there are many reasons why you are not seeing any action of the Botox. There may not be enough injected/you may need more, it may not be diluted correctly, it may be expired, it may not be real "Botox". This issue would be better addressed by your injecting physician

Purvisha Patel, MD
Germantown Dermatologist
5.0 out of 5 stars 4 reviews

? bad botox

+1

Assuming that the Botox was ordered from the only approved US scource: Allergan, then the following could happen: if the vial had no vacuum at dilution than it was a "spoiled" (deactivated) vial and should have been discarded (possibly the diluter did not notice this), the dilution took place several days, perhaps longer than 2 weeks before so it got deactivated, some people do need higher than the usual dose (? 5%) and quite unlikely the injection was not done in the proper place or depth.

Andrew Pichler, MD
Sacramento Facial Plastic Surgeon
5.0 out of 5 stars 2 reviews

Reasons for botox not to be effective

+1

Why might you not see benefit from your Botox treatment 10 days after? Before this question can be answered, it is important to know if the Botox has inhibited the muscle movement. If the eyelid crows feet muscles and the forehead muscles aren't moving then the Botox was effective but the skin creases won't go away "overnight" if they've been caused by years of sundamage and muscle motion. You may see benefit as much as two to four weeks after Botox, and in some cases, patients who have deep lines and maintain their Botox treatment for several sessions (it usually wears off close to four months after treatment) without it wearing off, may see improvement in the lines many months after the muscle stopped creating the wrinkles.

If your muscles are still moving, then it is possible that you need a larger number of units. Some physicians will start low on your first treatment to ensure that you do not get an undesirable result which could take months to resolve. Another reason would be if your muscles are so strong that they need a much higher dose than average. If the Botox were overdiluted (it must be diluted prior to use, and most doctors appropriately dilute with sterile saline in an amount between 1 and 2.5 - 3 ccs) then you may not see a good enough response. Finallly, doctors need to check that the lot of Botox being used has not expired, and that the solution once diluted is not stored for more than a reasonable time.  Experienced doctors  treat so many patients that the bottle lasts less than a week or two, sometimes only one day so there is no concern of shelf life once diluted.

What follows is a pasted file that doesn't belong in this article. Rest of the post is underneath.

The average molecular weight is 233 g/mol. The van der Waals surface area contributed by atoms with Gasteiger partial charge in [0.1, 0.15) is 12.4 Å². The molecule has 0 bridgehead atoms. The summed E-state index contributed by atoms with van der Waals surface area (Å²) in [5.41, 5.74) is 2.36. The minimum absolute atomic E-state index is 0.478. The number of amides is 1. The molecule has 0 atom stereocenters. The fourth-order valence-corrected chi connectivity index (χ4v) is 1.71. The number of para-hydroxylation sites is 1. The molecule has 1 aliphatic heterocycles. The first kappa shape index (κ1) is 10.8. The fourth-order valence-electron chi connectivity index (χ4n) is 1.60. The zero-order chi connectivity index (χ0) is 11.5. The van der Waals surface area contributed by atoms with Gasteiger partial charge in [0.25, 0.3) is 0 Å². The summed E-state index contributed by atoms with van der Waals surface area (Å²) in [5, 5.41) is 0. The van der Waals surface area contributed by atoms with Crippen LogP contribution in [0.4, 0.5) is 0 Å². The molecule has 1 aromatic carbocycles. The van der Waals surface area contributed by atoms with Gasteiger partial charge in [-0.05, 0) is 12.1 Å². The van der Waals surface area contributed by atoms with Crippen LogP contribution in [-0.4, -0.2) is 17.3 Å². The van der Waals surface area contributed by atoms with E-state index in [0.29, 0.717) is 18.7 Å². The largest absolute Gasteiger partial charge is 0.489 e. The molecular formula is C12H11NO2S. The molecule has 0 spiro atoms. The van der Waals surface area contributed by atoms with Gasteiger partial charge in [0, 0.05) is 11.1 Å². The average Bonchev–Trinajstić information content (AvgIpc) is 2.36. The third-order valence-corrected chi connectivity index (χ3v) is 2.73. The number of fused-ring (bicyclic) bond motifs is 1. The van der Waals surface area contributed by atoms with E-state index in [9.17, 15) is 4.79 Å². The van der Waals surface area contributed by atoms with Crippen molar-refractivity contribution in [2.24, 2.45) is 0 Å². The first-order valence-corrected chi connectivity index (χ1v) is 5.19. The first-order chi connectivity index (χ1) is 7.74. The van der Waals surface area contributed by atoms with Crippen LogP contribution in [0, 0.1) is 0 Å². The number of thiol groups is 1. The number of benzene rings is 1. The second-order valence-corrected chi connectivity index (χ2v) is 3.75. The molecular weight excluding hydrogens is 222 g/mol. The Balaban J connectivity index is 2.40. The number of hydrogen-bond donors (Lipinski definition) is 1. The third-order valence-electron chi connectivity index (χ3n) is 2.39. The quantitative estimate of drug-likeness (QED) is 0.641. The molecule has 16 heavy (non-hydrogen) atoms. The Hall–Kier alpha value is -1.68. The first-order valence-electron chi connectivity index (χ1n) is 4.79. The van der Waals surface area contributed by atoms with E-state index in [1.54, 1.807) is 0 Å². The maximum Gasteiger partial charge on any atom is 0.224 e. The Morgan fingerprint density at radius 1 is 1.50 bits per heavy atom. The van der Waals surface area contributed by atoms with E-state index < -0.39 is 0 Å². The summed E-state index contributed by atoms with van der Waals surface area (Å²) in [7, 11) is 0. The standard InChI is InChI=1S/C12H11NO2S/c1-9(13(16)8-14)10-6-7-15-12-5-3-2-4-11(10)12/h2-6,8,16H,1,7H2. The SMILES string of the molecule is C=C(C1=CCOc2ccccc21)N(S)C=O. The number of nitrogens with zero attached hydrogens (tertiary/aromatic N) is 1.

See your doctor in the next week to two for an evaluation of your lack of effect. it may be better by then or you may consider getting a higher number of units.

Ronald Shelton, MD
Manhattan Dermatologist
5.0 out of 5 stars 31 reviews

No reduction of wrinkles with Botox

+1

It's true that in some patients, the muscle relaxation is not fully seen for up to 2 weeks after injection.  However, the efficacy of Botox depends on several factors.  Presuming that the injectable was Botox Cosmetic, the amount of muscle relaxation depends on the number of units injected and the site of injection.

If the number of units placed in each muscle is too low to overcome the signal the nerve sends the muscle to contract, there will be minimal effect on the wrinkles.  Some patients have very strong and well developed muscles of facial expression, and more than average Botox units may be needed to relax them.

If the dilution of the Botox is too high, that is Botox is dissolved in a large quantity of fluid, the injected Botox may spread or migrate away from the area of injection, again reducing the efficacy.

And finally, if the Botox is injected outside of the muscle, it will have minimal effect on muscle contraction.

I would wait a few more days. If you still see no effect of the injected Botox, make an appointment to see the injector to have this evaluated.

Emily Altman, MD
Short Hills Dermatologic Surgeon
5.0 out of 5 stars 4 reviews

These answers are for educational purposes and should not be relied upon as a substitute for medical advice you may receive from your physician. If you have a medical emergency, please call 911. These answers do not constitute or initiate a patient/doctor relationship.